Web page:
Data analysis. The fluorescence intensity of an M-cell soma at a single horizontal plane was measured (Fluoview version 3.15;Olympus). Decay time constants of the Ca2+response and the half-recovery time of inhibitory shunts were obtained by single exponential fits and Boltzmann equation fits, respectively, with Origin 3.0 (Microcal). Results are presented as means ± SEM. The fraction of Ca2+ concentration increase under synaptic inhibition was calculated as ΔA/A, where A or ΔArepresents the peak amplitudes of Ca2+responses elicited by a single AD shock or that elicited by test AD shock after the conditioning stimulus, respectively.
To show the fluorescence images in the figures, the fluorescence intensity of M-cells was pseudocolored by using the Confocal Assistant 4.02 program (freeware produced by T. C. Brelje).
Whole-cell recordings. Zebrafish larvae of 4–5 dpf were anesthetized with 0.01% MS-222 and immobilized withd-tubocurarine (3 μg/g of body weight). The whole brain was exposed after removing rostral structures but leaving the spinal cord intact as described above. The preparation was set in the recording chamber that was continuously perfused with the extracellular solution (see above; Drapeau et al., 1999). Preparations were placed on a stage (Gibraltar; Burleigh) of an upright microscope (BX50WI;Olympus). M-cell somata and the proximal portion of their lateral dendrites were easily identified under an infrared differential interference contrast CCD camera system (C2741; Hamamatsu, Hamamatsu City, Japan) with a water immersion lens for infrared light (40×, 0.8 numerical aperture; Olympus).
Whole-cell currents were recorded using an Axoclamp 200B amplifier (Axon Instruments), low-pass-filtered at 5 kHz, and digitized at 20 kHz. Patch-clamp electrodes were filled with (in mm): 105.3 K gluconate, 25 KCl, 2 MgCl2, 10 HEPES, 10 EGTA, and 4 Na4ATP, 290 mOsm, pH 7.2. Data were acquired with pClamp 8.0 software and analyzed off-line with Clampfit 8.0 software (Axon Instruments).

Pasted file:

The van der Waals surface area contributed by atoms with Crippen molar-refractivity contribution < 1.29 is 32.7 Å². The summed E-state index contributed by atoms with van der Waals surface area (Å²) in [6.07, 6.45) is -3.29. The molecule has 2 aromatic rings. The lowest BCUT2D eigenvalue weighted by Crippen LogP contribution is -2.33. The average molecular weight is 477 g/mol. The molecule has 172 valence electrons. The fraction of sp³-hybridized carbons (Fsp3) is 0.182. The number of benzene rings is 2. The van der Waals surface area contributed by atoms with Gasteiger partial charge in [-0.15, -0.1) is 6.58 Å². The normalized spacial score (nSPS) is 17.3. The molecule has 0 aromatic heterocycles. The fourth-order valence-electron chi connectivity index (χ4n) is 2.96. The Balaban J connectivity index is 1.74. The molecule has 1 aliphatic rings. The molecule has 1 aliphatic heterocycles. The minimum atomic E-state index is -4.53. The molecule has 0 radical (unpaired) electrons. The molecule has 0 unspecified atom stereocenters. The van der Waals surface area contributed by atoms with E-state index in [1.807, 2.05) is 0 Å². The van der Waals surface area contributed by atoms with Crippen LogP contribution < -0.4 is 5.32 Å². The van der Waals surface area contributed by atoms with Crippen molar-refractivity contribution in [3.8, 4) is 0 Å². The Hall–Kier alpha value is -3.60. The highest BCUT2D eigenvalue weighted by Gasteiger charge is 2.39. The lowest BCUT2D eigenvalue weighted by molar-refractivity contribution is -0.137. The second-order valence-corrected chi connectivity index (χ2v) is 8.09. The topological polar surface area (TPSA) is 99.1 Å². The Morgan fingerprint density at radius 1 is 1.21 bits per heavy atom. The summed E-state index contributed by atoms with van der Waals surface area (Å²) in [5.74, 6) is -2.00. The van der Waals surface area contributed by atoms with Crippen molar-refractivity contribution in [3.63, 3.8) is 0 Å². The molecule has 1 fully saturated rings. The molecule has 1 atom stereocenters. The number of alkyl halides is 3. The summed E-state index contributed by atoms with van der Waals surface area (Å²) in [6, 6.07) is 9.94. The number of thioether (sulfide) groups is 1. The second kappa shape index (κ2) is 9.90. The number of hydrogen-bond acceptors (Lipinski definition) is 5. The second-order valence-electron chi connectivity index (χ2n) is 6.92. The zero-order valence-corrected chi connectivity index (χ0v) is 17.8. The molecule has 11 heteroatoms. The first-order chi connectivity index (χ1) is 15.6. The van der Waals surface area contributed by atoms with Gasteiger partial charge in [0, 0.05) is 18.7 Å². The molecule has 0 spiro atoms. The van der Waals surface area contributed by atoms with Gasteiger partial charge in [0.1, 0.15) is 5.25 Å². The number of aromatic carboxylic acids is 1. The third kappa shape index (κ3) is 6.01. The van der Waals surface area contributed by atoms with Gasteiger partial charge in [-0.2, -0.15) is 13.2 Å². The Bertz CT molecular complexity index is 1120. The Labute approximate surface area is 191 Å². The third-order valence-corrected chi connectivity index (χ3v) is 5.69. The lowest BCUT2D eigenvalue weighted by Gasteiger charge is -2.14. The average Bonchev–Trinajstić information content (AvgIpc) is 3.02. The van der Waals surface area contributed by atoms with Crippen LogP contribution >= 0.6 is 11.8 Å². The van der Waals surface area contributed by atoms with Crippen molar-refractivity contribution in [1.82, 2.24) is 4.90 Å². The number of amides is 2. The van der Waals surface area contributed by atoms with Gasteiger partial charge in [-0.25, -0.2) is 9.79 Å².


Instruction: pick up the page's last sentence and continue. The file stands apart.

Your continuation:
After the recording session, the M-cell was labeled by injection of Lucifer yellow (Sigma, St. Louis, MO) from the patch pipette. A confocal image of the M-cell was used for final identification.
The inhibitory conductances that underlie local inhibition of the M-cell can be studied electrophysiologically by their shunting effect on the AD spike in the soma. The time course of the shunting effect corresponds to that of the inhibitory postsynaptic current on the M-cell (Furukawa and Furshpan, 1963; Faber and Korn, 1982; Oda et al., 1995; Hatta and Korn, 1998) (Fig.1 C). To visualize local inhibition in the intact animal, we retrogradely labeled M-cells in intact larvae with CGD (Fig. 1 A1,A2) and performed optical measurements of changes in intracellular Ca2+ concentration without signal averaging. Here we demonstrate that the intracellular Ca2+ change associated with the generation of an action potential in the M-cell is mediated by Ca2+ influx through voltage-activated calcium channels. We have taken advantage of the fact that inhibitory shunting can induce a reduction in this Ca2+ influx to examine optically the synaptic inhibition mediated by each of the three inhibitory pathways.